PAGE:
The next few minutes of music will be so familiar that I expect many of you will wonder why I’m bothering with it at all. There are several reasons why I have chosen the overture for Mozart’s opera ‘The Marriage of Figaro’. The first is to introduce the concept of the overture as a standalone piece of music; the second is to alert you to one of the greatest operas ever written; the third, perhaps most importantly, is that this is a particularly fine recording, which reminds me of one of the best performances I ever saw of this – not a stage, but a concert one, at the Royal Festival Hall in 1991.
Coming from the French word ‘ouverture ‘, meaning ‘opening’, an overture is simply a piece of music which precedes an oratorio or opera. In its early days, it had a practical use in Italian opera, as a means of informing audiences that a production was about to start and encouraging them to get to their seats and settle. Apart from the inevitable latecomer, modern audiences tend to be a little more prepared; which is just as well in this case, because to be a few minutes late when attending ‘Figaro’ would be to miss a gem of an overture. Unlike most overtures, where themes or characters of the opera are often introduced for the first time, this energetic passage is not a precursor to anything that follows. ‘The Marriage of Figaro’, first performed in 1786, is a lengthy comic opera, which can be hideously complicated to understand when reading through the synopsis for the first time, despite all the action taking place over a period of just one day. So I’m not even going to attempt to summarise it here, beyond saying that it was based on a play by Beaumarchais, which was banned in France because of its perceived encouragement to the lower classes to rise against their seniors: something which turned out to be rather prescient with the French Revolution only years away.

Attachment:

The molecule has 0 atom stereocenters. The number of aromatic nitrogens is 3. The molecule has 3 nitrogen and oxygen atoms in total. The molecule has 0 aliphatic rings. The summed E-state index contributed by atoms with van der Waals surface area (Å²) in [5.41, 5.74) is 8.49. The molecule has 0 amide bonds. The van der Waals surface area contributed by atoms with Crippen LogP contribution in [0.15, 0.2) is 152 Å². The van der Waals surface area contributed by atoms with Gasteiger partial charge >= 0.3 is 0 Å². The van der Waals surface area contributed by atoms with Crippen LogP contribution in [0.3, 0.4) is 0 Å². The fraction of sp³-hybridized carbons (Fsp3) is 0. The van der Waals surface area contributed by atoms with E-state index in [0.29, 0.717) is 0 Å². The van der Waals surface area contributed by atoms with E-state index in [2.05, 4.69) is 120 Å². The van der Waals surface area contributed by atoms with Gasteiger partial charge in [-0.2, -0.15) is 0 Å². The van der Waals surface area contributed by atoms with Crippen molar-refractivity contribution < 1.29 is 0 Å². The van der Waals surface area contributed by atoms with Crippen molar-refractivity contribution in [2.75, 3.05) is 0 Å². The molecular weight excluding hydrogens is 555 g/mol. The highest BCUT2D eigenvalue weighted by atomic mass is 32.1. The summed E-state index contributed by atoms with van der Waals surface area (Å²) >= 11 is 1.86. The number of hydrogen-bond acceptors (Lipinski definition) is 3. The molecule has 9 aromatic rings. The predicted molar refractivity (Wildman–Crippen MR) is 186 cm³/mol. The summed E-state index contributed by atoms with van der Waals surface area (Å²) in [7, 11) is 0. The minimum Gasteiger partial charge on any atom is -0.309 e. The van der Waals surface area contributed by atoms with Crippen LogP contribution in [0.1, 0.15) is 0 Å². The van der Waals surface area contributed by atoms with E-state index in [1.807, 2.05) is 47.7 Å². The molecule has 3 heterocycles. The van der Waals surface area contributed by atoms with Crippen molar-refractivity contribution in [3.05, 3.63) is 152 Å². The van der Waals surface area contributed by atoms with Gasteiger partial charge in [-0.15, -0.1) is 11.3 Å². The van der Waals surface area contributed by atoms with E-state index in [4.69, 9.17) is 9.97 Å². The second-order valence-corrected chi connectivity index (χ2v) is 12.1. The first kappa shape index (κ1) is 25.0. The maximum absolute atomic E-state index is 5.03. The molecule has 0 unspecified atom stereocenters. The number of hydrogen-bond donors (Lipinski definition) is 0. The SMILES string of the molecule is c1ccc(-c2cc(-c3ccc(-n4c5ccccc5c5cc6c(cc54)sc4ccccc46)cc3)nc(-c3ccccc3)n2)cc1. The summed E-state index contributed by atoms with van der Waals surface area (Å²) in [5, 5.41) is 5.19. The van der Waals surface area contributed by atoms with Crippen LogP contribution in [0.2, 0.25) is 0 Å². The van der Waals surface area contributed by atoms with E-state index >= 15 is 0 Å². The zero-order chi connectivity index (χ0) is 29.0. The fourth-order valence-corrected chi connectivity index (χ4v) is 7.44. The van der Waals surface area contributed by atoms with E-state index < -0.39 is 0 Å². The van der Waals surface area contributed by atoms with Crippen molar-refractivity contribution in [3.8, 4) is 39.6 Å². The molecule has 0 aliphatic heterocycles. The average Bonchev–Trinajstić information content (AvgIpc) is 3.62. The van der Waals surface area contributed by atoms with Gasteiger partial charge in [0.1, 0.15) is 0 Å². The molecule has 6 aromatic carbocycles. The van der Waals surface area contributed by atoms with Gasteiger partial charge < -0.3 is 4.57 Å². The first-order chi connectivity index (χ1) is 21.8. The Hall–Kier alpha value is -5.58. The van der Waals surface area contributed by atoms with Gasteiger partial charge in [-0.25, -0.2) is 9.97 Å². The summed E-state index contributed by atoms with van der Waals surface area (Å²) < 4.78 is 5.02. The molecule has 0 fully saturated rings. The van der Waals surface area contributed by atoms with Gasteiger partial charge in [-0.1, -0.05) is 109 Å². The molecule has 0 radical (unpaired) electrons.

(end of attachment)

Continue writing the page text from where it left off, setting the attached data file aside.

It is no exaggeration that the opera contains some of Mozart’s most exquisite music, of which he was himself proud, and I will select other golden moments in time. For now, just imagine your reaction as you sit down and hear this for the very first time: from the outset, you are immediately aware of some frenzied excitement. There is plenty of comedy in the opera, but at its heart is truth and frailty: the characters are real and their behaviour is credible. This recording of the overture is conducted by Sir Georg Solti (pronounced Sholti), who conducted it in that concert performance I attended at the Festival Hall. Solti’s temperament in rehearsal earned him the nickname of the ‘Screaming Scull’, but there is no denying the wonderful sound he extracts from his players – and it was under his stewardship that Covent Garden was awarded the title of ‘The Royal Opera’.
The late journalist, Bernard Levin, was also attending this concert, which reminded me of another trivial, but nonetheless practical, use he once suggested for this overture: taken at the right speed, it is the perfect egg-timer. If you like your boiled egg with a soft yolk and firm white, place it in cold water, bring to the boil; then play this recording, removing from the heat on the final chord. Obviously, if you prefer it firmer or hard-boiled, you can just play it again – or go for a slightly more pedestrian conductor (I couldn’t possibly say who) but that, in my view, would be to miss out on Solti’s vibrant and thrilling account.